When the New York Times Says Mean Things About Whole Life Insurance…

This week the New York times ran a piece on their web site that took a little knock at Whole Life Insurance.  So, when a writer at the NY Times takes a shot at whole life insurance like so many financial wannabes have in the past, what do you suppose its readers do in response?  The answer might shock you… Whole Life InsuranceIf you're like me, you'd expect all the termites to crawl out from beneath their rocks and rejoice in the whole life bashing party.  That's what we see quite prevalently on some of the other bottom feeding financial media outlets.  But the NY Times might pose a bit surprising.

Remember, it is the Newspaper of the intelligentsia.

Instead of term shrills beating up whole life insurance, instead we find in the comment section a trend of people who made comments like the following:

 “I guess I'm one of those fools who bought a series of whole life insurance policies between 20 and 30 years ago and paid annual premiums. The best financial decision? Maybe not. Could I have made a better investment? Perhaps, if I was disciplined and was willing to take on more risk and if I could invest with 20-20 hindsight. But after receiving and paying those bills for premiums, I have built up a cash value of over $500,000. Unfortunately, I suspect that foolish decision puts me in the 1%.”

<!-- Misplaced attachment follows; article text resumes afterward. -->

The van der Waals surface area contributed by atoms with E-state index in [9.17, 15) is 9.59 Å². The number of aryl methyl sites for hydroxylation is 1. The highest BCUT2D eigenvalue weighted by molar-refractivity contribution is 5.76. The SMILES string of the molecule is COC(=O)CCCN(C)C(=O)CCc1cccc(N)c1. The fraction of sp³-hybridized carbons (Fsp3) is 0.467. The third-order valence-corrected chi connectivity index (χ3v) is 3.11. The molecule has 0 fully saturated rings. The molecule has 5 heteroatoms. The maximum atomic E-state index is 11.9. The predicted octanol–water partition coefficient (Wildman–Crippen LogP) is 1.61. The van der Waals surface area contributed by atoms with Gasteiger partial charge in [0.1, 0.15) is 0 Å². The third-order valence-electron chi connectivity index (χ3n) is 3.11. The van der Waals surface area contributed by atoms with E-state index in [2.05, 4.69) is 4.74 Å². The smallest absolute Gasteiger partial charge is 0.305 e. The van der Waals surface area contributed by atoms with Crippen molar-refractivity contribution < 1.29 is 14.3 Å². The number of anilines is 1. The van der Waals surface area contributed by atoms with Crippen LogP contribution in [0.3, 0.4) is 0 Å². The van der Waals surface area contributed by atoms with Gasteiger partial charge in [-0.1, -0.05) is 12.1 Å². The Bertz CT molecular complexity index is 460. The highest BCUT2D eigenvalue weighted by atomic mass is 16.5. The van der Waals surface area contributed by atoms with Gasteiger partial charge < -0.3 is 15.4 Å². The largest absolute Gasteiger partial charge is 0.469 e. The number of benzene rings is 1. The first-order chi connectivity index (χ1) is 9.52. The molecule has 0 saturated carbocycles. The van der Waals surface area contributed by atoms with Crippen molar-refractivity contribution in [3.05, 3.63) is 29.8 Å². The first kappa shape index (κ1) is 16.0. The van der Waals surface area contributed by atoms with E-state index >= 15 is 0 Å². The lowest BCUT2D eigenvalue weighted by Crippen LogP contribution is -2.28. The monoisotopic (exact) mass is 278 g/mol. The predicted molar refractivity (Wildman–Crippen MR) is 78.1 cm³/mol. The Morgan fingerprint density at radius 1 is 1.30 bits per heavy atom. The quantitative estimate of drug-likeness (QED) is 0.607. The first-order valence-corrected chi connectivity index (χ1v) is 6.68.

“i got talked into a whole life policy with Northwestern Mutual, and it's now got $300+k of cash value, with tax-free dividends at a yield rate exceeding many of my other investments. So the old “buy-term-and-invest-the-rest” may be a little stale at the edges.”

 

Oddly, no one showed up to join in the author's proclamation that whole life insurance is sold by insurance agents (not bought by consumers) who push these products on their friends and family.  At least not by the time we saw it and posted the link here, I'm sure someone will come along eventually.

I bring this up because it shows that while some people take cheap shots at the idea of owning whole life insurance, there is plenty of good reason, and plenty of good examples, of people who have benefited quite well from it.

 

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